The bonds in the reactants
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What is activation energy?
The energy needed to break bonds to start a reaction.
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Is breaking bonds an exo or endothermic process?
Endothermic
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Is making bonds an exo or endothermic process?
Exothermic
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Chemical reactions that absorb more energy to break the bonds in the reactants than is released when new bonds are made in the products are what type of change?
Endothermic
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Chemical reactions in which more energy is released when new bonds are made than was absorbed to break the old bonds are what type of energy change?
Exothermic
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What type of reaction is represented with a double-headed arrow?
Reversible
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Fill in the gaps. In a reversible reaction, the _______ can react together to produce the original _______.
Products, reactants
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If a reversible reaction is in a closed system and is left for long enough, what will it reach?
A state of dynamic equilibrium
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When a dynamic equilibrium is established, why don't the concentration of products (and reactants) change over time?
The forward and backward reactions happen at exactly the same time
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How does the Haber process convert atmospheric nitrogen to ammonia?
By reacting it with hydrogen from natural gas
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What is ammonia used to make?
Fertilisers, explosives, dyes, medicines and a variety of other essential chemicals
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What is a qualitative analysis?
Any method used to identify the chemicals in a substance
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What is a quantitative analysis?
Any method used to determine the amount of chemical in a substance
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What is chromatography used for?
To find out what unknown mixtures are made up of
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Why are substances separated as they move through the stationary phase in chromoatography?
They move at different speeds
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What is the solvent that's used to move the solution in chromatography called?
Mobile phase
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What is the medium that the solvent moves through in chromatography called?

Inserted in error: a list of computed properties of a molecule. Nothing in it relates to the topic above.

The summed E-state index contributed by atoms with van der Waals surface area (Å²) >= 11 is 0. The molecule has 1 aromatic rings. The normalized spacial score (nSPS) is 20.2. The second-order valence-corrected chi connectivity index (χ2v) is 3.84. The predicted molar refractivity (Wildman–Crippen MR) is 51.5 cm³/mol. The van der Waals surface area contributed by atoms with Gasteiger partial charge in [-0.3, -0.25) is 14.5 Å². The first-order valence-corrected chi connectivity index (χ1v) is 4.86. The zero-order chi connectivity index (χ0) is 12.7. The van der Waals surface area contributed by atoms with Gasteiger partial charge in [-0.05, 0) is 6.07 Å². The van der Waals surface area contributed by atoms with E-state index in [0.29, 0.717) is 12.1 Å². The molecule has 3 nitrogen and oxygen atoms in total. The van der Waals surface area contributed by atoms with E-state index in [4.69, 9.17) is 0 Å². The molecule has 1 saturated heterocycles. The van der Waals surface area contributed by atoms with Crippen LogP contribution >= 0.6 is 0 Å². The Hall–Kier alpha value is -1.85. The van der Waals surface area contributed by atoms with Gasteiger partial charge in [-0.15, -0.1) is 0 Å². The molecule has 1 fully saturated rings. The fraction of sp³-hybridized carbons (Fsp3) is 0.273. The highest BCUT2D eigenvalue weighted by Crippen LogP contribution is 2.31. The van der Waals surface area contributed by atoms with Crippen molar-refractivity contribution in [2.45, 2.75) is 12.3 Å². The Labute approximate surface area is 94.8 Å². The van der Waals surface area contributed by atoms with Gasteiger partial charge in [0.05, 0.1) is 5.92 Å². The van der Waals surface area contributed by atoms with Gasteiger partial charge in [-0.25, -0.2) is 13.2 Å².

Stationary phase
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What are the first four stages of paper chromatography?
1 Dissolve substance if solid in a solvent 2 Place spot of resulting solution on sheet of chromatography paper on pencil line 3 Place bottom edge of paper in solvent 4 Solvent rises up paper, dissolving spot, carrying it up the paper
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What is the last stage of paper chromatography?
The different chemicals in the mixture separate because their molecules have different sizes and properties
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What are three advantages of thin layer chromatography over paper chromatography?
1. Faster runs 2. More even movement of the mobile phase through the stationary phase 3. A choice of different absorbencies for the stationary phase
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What is the mobile phase in gas chromatography?
A carrier gas
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What is the stationary phase in gas chromatography?
A microscopic layer of liquid on an unreactive solid support
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In gas chromatography, what happens to a sample of a substance when it is injected into one end of the heated column?
It vaporises
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Why is gas chromatography able to separate the components in a mixture?
They have different solubilities
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What are three advantages of using gas chromatography over thin layer chromatography and paper chromatography?
1. Greater separating power 2. Ability to separate complex mixtures 3. Ability to produce quantitative data from very small samples of liquids, gases and volatile solids
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What are two uses of gas chromatography?
1. Detecting banned substances in blood samples 2. Analysing oil spills to identify sources of pollution
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What is retention time?
The time taken for each substance to pass through the chromatographic system
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What are the 6 main stages of a quantitative analysis?
1 Choose analytical method + take sample 2 Measure out sample 3 Dissolve sample if solid 4 Measure property of solution thats proportional to amount of chemical in sample 5 Calculate value from measurements 6 Estimate uncertainty of results
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Card 2

Front

The chemical industry synthesises chemicals on different scales. What chemicals are made on a small scale (fine)?

Back

Drugs, food additives, fragrances

Card 3

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Government have a duty to protect people and the environment. What do they control by imposing strict regulations?

Back

Preview of the front of card 3

Card 4

Front

Following standard procedures, carrying out titrations, scaling up production, interpreting results and carrying out quality assurance are all requirements of what occupation?

Back

Preview of the front of card 4

Card 5

Front

What are the 5 stages of the production of useful chemicals?

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Comments

Faridae

thank you this is really just what I needed :)